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My classmate and I got into an argument over which language influenced English more as it's evolved. My classmate said German on a basis, of well, English is categorized as a Germanic Language. However, I told him that Latin has had a huge influence on the English language; in fact, 40% of the language comes from French alone. But he refused to agree with me. So, my question is: Which language has influenced English more? Latin (and languages influenced by Latin) or German (and languages influenced by German)?

~Much thanks.~
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I'm a little late, I think, but never mind.Emotion: smile
GuestMy classmate and I got into an argument over which language influenced English more as it's evolved.
German has influenced English very little after the three tribes Angles, Saxons and Jutes invaded Britain in the 5th century AD. English resembles German, Dutch and Danish because the Saxons came from what is Hamburg today, the Angles came from what is Holland today and the Jutes came from Denmark.

However, afterthe 5th century only some German words have made their way into the English vocabulary whereas hundreds of thousands of Latin words have been adopted either directly or through French, which is just Latin gone bad.Emotion: smile There were about 5,000 words in Old English. English grammar resembles that of the other Germanic languages not because of German influence after the 5th century but simply because the grammar was imported from Germany, Holland and Denmark in the 5th century. The invaders brought the grammar with them, with the language or languages that they spoke. After those days, German influence doesn't really deserve a mention.

CB
I'm of the opinion that Dutch and German have more similarities than either has with English.
(I hope I'm not mistaken: In the past they considered themselves to be German
Dutch for German: duits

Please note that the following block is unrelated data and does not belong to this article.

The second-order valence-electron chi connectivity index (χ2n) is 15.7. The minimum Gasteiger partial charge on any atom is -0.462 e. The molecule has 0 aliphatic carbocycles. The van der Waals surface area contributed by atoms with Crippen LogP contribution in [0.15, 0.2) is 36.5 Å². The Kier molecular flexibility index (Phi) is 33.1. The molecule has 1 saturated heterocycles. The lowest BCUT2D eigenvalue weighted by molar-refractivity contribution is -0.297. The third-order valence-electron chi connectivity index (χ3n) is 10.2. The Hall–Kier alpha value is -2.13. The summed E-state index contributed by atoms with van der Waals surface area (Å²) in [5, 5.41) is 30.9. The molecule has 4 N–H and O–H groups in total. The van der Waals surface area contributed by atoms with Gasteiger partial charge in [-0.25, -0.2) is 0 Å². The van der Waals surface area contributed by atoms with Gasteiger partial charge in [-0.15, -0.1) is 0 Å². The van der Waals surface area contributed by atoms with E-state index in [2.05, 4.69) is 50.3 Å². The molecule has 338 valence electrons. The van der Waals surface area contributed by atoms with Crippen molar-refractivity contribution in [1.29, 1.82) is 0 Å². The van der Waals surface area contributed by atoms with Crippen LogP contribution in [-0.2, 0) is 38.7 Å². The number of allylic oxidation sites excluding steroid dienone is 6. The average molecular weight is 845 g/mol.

German for German: deutsch It's spelled somewhat different, however, pronunced similarly)

You can see from which word "Dutch" was taken.

Here is my German translation of the sentence above:

Quote: "Ik ben drie jaar oud en ik eet een koekje."
German: Ich bin drei Jahre alt und ich esse einen Keks.

If you sum all the German dialects and know the rules of pronounciation in the Dutch language you
can understand most texts in Dutch. You can even understand very much if you know things about German dialects that most people know although they've never spoken the dialect.

You can also see how many latin or greek words you can find in Dutch and these bring the most similarities between English and Dutch.

Heros, Animaal, FACIE - and if you search for a Germanic word for this:
Dutch:facie=Gezicht German:Gesicht

The dutch pronunciation could be a the pronunciation of a German dialect.
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Latin has deeply influenced English more. Though it is true that the Anglo-Saxon languge was a mix of German, French and Spanish turning into English, Latin roots and root-words are what make up the English languge.
Anonymous Though it is true that the Anglo-Saxon languge was a mix of German, French and Spanish turning into English,
Where on earth did you get that strange idea?